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Tuesday, February 18, 2020
Saturday, September 21, 2019

Venezuela presents more evidence on Juan Guaido links with paramilitaries

Caracas, September 21 -- Venezuela's Communications Minister Jorge Rodriguez presented a video on Friday in which the Colombian narco-paramilitary Ivan Posso Pedroso explains the links that the opposition lawmaker Juan Guaido has with Los Rastrojos, a paramilitary group operating on the Colombian-Venezuelan border.

Presented at a press conference held in Caracas, the video shows Posso Pedroso providing details of the secret operation which made it possible to transport Guaido from El Vigia city (Venezuela) to Santander Port (Colombia).

After being captured by Venezuelan authorities, the mercenary testified about the veracity of photographs in which Guaido is observed posing with four members of Los Rastrojos, who are well-known at the Colombian border area, where locals accuse them of operating a clandestine house where people are tortured and dismembered.

The Colombian paramilitary assured that he was the one who took the photos in which Guaido appears. He took those photos to have a "guarantee" which would allow Los Rastrojos to get "special benefits" in case at some point in the future the right-wing took power in Venezuela.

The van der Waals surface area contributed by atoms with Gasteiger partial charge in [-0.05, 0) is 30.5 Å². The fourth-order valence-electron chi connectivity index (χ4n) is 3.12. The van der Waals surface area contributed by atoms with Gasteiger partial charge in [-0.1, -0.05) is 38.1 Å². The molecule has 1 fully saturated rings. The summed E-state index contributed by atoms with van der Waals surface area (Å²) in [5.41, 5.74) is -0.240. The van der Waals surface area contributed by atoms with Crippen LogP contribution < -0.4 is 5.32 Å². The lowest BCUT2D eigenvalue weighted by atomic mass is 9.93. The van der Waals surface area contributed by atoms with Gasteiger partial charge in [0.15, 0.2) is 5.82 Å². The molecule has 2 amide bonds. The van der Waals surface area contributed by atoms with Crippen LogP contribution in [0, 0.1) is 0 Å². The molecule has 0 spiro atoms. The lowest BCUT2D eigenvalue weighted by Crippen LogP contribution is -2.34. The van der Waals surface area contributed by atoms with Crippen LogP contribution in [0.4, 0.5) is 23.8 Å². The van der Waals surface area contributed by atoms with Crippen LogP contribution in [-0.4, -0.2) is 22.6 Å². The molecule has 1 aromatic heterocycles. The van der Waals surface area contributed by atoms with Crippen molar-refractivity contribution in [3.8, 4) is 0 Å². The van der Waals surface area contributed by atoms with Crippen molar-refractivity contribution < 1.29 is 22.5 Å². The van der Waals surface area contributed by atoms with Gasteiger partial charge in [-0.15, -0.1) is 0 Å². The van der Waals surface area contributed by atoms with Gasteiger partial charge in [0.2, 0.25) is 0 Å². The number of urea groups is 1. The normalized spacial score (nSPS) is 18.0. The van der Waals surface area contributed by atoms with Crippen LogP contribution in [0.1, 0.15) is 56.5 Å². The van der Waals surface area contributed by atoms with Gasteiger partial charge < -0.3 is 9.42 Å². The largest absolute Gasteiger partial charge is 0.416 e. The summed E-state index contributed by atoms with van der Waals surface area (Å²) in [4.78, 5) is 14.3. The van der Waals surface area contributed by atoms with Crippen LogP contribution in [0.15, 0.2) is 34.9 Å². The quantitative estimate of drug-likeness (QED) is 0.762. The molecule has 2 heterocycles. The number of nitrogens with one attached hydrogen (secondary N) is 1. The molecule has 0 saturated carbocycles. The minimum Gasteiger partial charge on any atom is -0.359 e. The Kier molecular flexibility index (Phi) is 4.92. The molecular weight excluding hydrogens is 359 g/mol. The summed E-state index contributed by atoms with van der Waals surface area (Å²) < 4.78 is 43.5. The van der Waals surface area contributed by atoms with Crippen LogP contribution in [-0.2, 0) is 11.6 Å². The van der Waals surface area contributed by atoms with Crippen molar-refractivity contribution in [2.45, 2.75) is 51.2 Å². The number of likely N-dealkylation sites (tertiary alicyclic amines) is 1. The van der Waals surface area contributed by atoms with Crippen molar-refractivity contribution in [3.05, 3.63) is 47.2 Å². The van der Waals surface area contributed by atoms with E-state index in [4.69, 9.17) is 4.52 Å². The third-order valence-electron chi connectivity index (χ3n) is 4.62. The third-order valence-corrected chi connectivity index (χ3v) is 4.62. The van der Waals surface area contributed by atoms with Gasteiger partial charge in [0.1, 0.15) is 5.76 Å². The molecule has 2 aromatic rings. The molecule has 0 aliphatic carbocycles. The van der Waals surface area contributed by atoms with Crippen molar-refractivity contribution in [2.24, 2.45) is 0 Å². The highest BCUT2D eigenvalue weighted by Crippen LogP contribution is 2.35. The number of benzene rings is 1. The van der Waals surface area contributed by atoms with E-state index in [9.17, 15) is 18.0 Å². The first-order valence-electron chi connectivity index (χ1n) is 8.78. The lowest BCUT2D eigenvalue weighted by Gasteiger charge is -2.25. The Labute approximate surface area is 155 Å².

Posso Pedroso also said that Guaido traveled through the communities of La Pedrosa, El Quince, La Tendida and La Palmita until he reached El Paraiso.  To facilitate the transfer of the Venezuelan politician during the "Operation Padlock", the Colombian paramilitaries established a "curfew" in these locations.

To ensure that the population did not leave their homes, 200 members of the Colombian narco-paramilitary group previously generated disturbances in the area in order to generate fear.

On February 23rd, once U.S.-backed politician Juan Guaido arrived in Colombian territory, he was transferred in a Colombian government's helicopter to Cucuta in order to attend the "Venezuela Aid Live," a concert financed by British billionaire Richard Branson.

However, under that facade, such event was actually organized to pressure Venezuela's President Nicolas Maduro to allow the entry of alleged U.S. "Humanitarian aid."  Weeks later, the Venezuelan government presented evidence of an ongoing ivestigation, proving that the opposition's humanitarian operations were plagued by corruption scandals.  Details emerged of Guaido’s inner circle embezzling large sums that were initially destined for so-called "aid projects."(RHC)